Contact: Sasha Steinberg
STARKVILLE, Miss.—While NASA’s Kennedy Space Center celebrates the 50th anniversary of its Apollo program this summer, Mississippi State is recognizing its famed “Moon Sycamore” tree grown from one of 500 seeds that accompanied the Apollo 14 astronauts into the cosmos in 1971.
Located on the west side of the Junction, the celebrated sycamore was planted at MSU after its seed was used in scientific experiments conducted by astronaut Stuart Roosa aboard the command and service module Kitty Hawk.
In fact, from the seeds of MSU’s tree, many new Moon Sycamore trees have been grown and 12 of them were planted this spring at Kennedy Space Center as NASA began its Apollo anniversary celebration. These new trees are grown by the Tennessee-based nonprofit American Heritage Trees, an educational and environmental organization that formed a partnership with MSU and its campus landscape department in 2014 to collect seeds from the university’s sycamore, a collaboration that continues to this day.
“We have many interesting trees on our Campus Tree Trail, but the Moon Sycamore’s historical significance makes it one of my favorites,” said Bart Prather, MSU’s associate director of campus landscape. “To know that it originated from a seed that went to the moon and back and that it now has offspring planted at the Kennedy Space Center is pretty neat. It gives Mississippi State a unique way to be a part of the Apollo anniversary that NASA is celebrating.”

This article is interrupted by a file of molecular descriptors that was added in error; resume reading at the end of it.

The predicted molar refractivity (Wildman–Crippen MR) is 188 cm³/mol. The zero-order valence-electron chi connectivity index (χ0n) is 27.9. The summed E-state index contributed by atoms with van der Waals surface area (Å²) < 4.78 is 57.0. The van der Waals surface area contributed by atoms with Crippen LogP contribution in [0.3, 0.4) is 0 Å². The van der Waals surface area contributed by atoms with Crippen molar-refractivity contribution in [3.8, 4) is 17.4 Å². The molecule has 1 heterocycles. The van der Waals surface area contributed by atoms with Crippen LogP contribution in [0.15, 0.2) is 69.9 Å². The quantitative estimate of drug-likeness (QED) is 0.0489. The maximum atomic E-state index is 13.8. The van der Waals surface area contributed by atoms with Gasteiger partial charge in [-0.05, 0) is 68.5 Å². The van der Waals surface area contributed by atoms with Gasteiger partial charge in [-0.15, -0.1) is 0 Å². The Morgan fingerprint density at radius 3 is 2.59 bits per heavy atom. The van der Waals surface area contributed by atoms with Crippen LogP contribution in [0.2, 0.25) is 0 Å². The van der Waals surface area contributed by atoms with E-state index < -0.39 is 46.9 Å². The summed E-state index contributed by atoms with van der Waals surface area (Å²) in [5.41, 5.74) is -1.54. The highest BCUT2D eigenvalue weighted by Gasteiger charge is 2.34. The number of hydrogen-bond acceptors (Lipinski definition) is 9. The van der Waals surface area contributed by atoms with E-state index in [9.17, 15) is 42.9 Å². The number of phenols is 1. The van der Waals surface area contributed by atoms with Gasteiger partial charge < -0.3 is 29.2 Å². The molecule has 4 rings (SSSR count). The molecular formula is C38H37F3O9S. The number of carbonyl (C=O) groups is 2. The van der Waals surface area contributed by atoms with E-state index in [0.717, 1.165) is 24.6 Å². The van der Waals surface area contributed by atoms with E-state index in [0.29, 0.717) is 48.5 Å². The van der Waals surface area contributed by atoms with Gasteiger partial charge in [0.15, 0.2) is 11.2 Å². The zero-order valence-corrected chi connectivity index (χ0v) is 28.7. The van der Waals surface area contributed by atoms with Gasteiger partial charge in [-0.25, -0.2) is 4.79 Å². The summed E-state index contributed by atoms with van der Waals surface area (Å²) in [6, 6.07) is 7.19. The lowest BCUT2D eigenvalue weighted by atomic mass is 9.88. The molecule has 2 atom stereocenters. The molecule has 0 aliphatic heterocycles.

Tom Hunter, who founded American Heritage Trees with his wife Phyllis in 2013, said the Apollo program was a “great achievement in American history.”
“These 12 trees we’ve grown—one for each of the 12 astronauts that went on the Apollo 14 mission—are living symbols of that history,” he said. “We encourage people to visit the Moon Sycamore on the Starkville campus. This historic tree is right there in the Junction, so when people come to campus for State football games, they can go see it.”
Every year, MSU collects and sends a few seed bulbs from the Moon Sycamore to American Heritage Trees where the seedlings are grown, according to Tom Hunter. The organization then sells them and redistributes a portion of those sales back to Mississippi State to enhance its Campus Beautification Fund.
Once owned by the seventh U.S. President Andrew Jackson, the farm houses a nonprofit nursery from which individuals, schools and organizations can purchase trees associated with key figures and events in U.S. history.
“Our work is undertaken in partnership with the parent tree owners, like MSU, from around the country,” Tom Hunter said. “As a nonprofit, we hope to serve as a catalyst to educate Americans about their rich national heritage and provide an opportunity to own a piece of American history.”
For more on Mississippi State’s partnership with American Heritage Trees, visit https://americanheritagetrees.org.
MSU is Mississippi’s leading university, available online at www.msstate.edu.